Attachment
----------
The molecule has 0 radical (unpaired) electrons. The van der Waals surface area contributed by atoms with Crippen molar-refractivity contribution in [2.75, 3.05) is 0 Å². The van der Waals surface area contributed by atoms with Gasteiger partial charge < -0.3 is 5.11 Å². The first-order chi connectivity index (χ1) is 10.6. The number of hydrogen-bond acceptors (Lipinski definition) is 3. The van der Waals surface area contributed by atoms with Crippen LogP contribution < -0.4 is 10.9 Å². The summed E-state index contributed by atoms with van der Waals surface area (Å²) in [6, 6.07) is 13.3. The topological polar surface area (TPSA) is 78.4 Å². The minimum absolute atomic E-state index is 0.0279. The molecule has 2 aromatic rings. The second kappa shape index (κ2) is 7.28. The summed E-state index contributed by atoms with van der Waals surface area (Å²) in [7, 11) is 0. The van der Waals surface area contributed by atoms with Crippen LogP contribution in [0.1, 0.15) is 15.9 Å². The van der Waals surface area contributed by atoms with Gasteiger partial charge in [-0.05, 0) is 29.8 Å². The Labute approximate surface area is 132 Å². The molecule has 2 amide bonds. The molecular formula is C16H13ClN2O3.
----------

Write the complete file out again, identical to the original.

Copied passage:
The molecule has 0 radical (unpaired) electrons. The van der Waals surface area contributed by atoms with Crippen molar-refractivity contribution in [2.75, 3.05) is 0 Å². The van der Waals surface area contributed by atoms with Gasteiger partial charge < -0.3 is 5.11 Å². The first-order chi connectivity index (χ1) is 10.6. The number of hydrogen-bond acceptors (Lipinski definition) is 3. The van der Waals surface area contributed by atoms with Crippen LogP contribution < -0.4 is 10.9 Å². The summed E-state index contributed by atoms with van der Waals surface area (Å²) in [6, 6.07) is 13.3. The topological polar surface area (TPSA) is 78.4 Å². The minimum absolute atomic E-state index is 0.0279. The molecule has 2 aromatic rings. The second kappa shape index (κ2) is 7.28. The summed E-state index contributed by atoms with van der Waals surface area (Å²) in [7, 11) is 0. The van der Waals surface area contributed by atoms with Crippen LogP contribution in [0.1, 0.15) is 15.9 Å². The van der Waals surface area contributed by atoms with Gasteiger partial charge in [-0.05, 0) is 29.8 Å². The Labute approximate surface area is 132 Å². The molecule has 2 amide bonds. The molecular formula is C16H13ClN2O3.